Crude Oil’s Wild Market Ride, Leaves Ship Owners in a Bind
According to Allied’s Head of Research & Valuations, Mr. George Lazaridis, “this is not the first time we have seen disruptions occur in the Gulf of Mexico due to hurricanes, though it is the biggest disruption in more than 15 years, halting more than 92% of its output (equally to roughly 1.67million bpd), placing it slightly above the disruptions caused back in 2005 by Hurricane Katrina. At the same time, we had seen major supply disruptions in Norway’s total oil output capacity since the 30th of September as groups of oil workers started to go on strike after wage talks faltered. With both the US Gulf seemingly getting back to full production and Norwegian oil companies having struck a deal with labor unions, the market has started to show fair gains.
Lazaridis added that “at the same time, this week we witnessed the lifting of the state of force majeure on Sharara oilfield, Libya’s largest oilfield, with an initial output flow of 40,000bpd imminently coming online and looking to quickly ramp up to 355,000bpd. In the short-term all these factors could quickly turn the tide on the downward slide being noted in the tanker freight market over the past couple of weeks. With a fair amount of output coming online in the near-term and crude oil prices dipping further from their current lows, it looks as though trade could get a fair positive “jolt” for the time being, while given that we are nearing the seasonal winter demand spike for the northern hemisphere, things could get even firmer”, said Allied’s analyst.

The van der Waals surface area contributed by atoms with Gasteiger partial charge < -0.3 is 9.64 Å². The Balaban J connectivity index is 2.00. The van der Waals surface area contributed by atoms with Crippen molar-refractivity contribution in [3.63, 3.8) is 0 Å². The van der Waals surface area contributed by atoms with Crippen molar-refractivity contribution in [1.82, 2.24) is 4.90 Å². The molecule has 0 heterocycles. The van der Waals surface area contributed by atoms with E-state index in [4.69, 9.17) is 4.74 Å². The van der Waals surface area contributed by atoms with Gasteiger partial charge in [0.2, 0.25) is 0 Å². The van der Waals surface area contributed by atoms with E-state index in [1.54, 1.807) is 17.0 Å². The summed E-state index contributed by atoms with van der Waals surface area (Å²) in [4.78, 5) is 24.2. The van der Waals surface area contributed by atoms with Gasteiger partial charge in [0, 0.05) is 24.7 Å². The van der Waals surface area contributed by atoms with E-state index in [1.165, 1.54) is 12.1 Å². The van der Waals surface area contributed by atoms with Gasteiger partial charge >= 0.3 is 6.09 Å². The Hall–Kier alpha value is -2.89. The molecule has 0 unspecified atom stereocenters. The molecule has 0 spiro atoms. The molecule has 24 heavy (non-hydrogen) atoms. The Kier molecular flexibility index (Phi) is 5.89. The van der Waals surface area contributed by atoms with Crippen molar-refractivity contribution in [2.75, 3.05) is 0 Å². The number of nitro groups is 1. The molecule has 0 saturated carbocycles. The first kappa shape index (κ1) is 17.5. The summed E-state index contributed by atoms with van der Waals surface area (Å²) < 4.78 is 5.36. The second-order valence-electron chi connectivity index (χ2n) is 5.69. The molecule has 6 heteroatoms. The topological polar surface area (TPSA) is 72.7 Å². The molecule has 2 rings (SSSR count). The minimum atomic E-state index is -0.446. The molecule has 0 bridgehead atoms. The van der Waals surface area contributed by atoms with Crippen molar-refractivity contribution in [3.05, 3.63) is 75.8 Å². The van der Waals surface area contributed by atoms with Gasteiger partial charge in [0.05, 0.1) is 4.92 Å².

“Yet all this is unfortunately limited to the short to very very near-term outlook. Still being in the shadow of the global COVID-19 pandemic (which could be looking to ramp up its disruptions over the coming months) and with demand already having slumped considerably since the start of the year (leaving large inventories to be held around the world) and the upcoming US elections looking to cast further doubt and concerns as to the future of the crude oil trade, it looks as though the current flow of positive news may well be short lived. We have already seen this week a sharp drop in bullish bets made by several hedge funds, partly driven by major demand outlook concerns” he added.
According to Mr. Lazaridis, “at the same time, we have seen a rush by the world’s largest oi traders to invest billions of dollars into renewable energy projects within the next five years. Adding to this, both OPEC and the International Energy Agency (IEA) have been expressing a more pessimistic outlook for crude oil than in the past, reflecting the concerns and trends that have surfaced since the start of the pandemic. Yet will all this at hand, we are still looking at a fairly robust hold on current market conditions for the crude oil tanker freight market. The tanker fleet to date has had a very modest growth rate, while it current orderbook to fleet ratio stands at the lowest level we have seen in many years. A troublesome demand outlook should always be of some concern, yet if the supply of vessels is still holding well and is placed well in line with what we market requirements could well be moving forward, the market should hold fairly balanced. This isn’t exactly an outlook an investor dreams of, but it sure goes a long way in moderating any major risk concerns one may have”, he concluded.
Nikos Roussanoglou, Hellenic Shipping News Worldwide